B.4 Methods for Creating Home Directories and Enabling Access to them for Samba Users

If you have previously administered Samba servers outside of an OES context, you might expect that user home directories are automatically created the first time a user logs in to Samba.

This is not the case in OES because Samba is not a PAM-enabled service. (See Services in OES Linux That Require Linux-Enabled Access in the Novell OES SP2 Planning and Implementation Guide.) Therefore, if you plan to provide Samba users with home directories, you must determine an alternate method for creating them.

The following sections briefly explain your options for creating user home directories.

B.4.1 Creating Home Directories Using iManager 2.5

If you plan to create home directories for eDirectory users on an NSS/NCP volume (the volume must exist and be mounted), and you have the NCP server installed and running (the OES default), you can create user home directories in iManager at the same time you create the user objects. (iManager cannot create home directories on traditional Linux volumes that are not also NCP volumes.)

There is one important caveat: directories created using this method are owned from a POSIX perspective by the eDirectory user who creates the user. The implications of this caveat are explained in the following sections.

NSS Volumes

POSIX ownership has no bearing on Samba access to NSS volumes because NSS controls access based on the Novell trustee model.

However, POSIX ownership is required for tracking User Quotas. Any files that are created in an NSS home directory before a user is enabled for Linux access are not counted against the user’s quota until POSIX ownership is corrected. For more information, see Setting Quotas for Users Who Were Not Initially Enabled for Linux Access (Linux) in the Novell Storage Services File System Administration Guide for OES.

NCP Volumes on Traditional Linux File Systems

POSIX ownership is an issue for Samba access when the NCP volume is defined on a traditional Linux file system. Because access to traditional Linux file systems is controlled through POSIX, users cannot access their own home directories until ownership is changed.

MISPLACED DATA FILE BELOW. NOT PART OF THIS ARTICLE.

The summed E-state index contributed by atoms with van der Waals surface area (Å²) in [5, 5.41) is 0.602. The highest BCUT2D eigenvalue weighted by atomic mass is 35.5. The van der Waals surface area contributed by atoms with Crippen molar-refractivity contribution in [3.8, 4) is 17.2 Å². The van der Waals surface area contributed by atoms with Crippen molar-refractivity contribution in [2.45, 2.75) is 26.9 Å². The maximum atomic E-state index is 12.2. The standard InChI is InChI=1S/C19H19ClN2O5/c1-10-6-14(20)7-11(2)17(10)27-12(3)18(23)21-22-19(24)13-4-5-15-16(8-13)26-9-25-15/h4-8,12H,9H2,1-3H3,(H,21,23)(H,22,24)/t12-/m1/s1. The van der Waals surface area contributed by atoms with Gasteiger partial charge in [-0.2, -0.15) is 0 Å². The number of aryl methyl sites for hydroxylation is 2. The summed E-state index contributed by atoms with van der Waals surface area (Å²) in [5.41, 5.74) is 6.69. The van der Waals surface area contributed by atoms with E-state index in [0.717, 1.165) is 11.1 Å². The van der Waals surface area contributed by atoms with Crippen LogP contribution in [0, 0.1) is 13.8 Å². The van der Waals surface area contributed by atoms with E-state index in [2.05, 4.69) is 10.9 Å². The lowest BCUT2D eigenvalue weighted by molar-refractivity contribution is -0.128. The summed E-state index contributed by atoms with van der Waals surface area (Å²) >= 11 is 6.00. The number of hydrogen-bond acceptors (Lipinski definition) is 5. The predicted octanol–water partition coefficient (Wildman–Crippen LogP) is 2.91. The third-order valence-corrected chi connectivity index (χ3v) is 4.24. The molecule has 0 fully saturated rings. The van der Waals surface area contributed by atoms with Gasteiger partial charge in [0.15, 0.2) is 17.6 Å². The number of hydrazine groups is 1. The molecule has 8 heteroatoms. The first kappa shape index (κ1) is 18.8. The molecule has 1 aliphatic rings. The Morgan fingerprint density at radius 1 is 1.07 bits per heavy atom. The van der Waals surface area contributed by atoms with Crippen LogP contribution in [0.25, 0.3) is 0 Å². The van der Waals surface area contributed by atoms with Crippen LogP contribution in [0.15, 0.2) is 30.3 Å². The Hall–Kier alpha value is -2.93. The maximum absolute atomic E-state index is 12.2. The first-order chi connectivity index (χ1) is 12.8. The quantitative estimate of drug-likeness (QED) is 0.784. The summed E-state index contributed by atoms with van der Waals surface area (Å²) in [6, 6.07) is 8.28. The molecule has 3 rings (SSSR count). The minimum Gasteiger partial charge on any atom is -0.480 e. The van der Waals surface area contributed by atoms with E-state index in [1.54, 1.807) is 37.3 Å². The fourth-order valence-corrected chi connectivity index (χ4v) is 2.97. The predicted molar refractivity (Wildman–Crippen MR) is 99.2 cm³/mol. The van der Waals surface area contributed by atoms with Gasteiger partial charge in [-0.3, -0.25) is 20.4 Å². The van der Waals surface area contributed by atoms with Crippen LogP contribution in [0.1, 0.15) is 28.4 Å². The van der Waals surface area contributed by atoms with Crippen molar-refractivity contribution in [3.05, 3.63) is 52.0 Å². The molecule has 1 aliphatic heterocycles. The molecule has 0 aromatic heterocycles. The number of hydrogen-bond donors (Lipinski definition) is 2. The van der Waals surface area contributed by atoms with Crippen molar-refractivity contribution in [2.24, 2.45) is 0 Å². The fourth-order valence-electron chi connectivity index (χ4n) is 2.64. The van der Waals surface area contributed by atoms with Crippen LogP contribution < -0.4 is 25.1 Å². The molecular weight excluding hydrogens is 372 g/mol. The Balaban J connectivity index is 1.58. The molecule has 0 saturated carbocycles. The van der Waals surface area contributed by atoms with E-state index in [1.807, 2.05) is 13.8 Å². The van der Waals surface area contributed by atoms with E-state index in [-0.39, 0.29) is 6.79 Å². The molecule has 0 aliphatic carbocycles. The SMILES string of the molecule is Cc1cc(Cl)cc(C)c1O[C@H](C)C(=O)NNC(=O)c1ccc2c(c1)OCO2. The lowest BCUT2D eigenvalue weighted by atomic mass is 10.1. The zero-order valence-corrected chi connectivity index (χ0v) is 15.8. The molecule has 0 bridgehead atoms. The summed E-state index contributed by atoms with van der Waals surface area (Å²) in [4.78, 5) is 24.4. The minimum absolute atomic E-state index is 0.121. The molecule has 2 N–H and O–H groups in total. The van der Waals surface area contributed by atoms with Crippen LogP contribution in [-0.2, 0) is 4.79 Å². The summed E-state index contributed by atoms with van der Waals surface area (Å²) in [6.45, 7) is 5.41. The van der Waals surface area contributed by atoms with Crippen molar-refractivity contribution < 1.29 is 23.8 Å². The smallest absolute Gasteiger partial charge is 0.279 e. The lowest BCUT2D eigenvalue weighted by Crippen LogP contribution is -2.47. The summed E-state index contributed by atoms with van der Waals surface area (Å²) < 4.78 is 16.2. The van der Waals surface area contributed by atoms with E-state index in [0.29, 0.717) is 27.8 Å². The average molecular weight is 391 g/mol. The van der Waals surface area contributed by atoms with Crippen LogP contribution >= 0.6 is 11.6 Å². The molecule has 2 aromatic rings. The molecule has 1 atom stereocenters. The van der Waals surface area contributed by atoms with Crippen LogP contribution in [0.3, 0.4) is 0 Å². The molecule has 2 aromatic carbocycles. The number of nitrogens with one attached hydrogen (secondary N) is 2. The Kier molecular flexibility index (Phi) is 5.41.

You can reassign directory ownership after the user is enabled for Samba by using the chown command.

For example, to change ownership of the /home/user1 directory from the Admin user to user1, you would enter

chown -R user1: /home/user1.

The -R option applies the operation recursively to all subdirectories and files.

B.4.2 Logging In to Create Home Directories

Home directories are automatically created and appropriate file access rights are automatically assigned the first time an eDirectory user who is enabled for Linux access (LUM) logs in to the OES server using PAM-enabled services, such as login, ssh, ftp, or a telnet connection. For more information, see Services in OES Linux That Require Linux-Enabled Access in the Novell OES SP2 Planning and Implementation Guide.

The simplest approach for many network administrators is to log in to the OES Linux server as the root user and use the su command at the shell prompt to create a home directory for each user, as follows:

su username exit

where username is the login name of the user for which the home directory is being created.

Alternatively, if your users access the OES server using a PAM-enabled service, you could have them log in to the server to create their own home directories.

B.4.3 Using Linux User Management Commands to Create Home Directories

You can use either the namuseradd or namusermod command with the -m option to create home directories as documented in the Novell Linux User Management Technology Guide.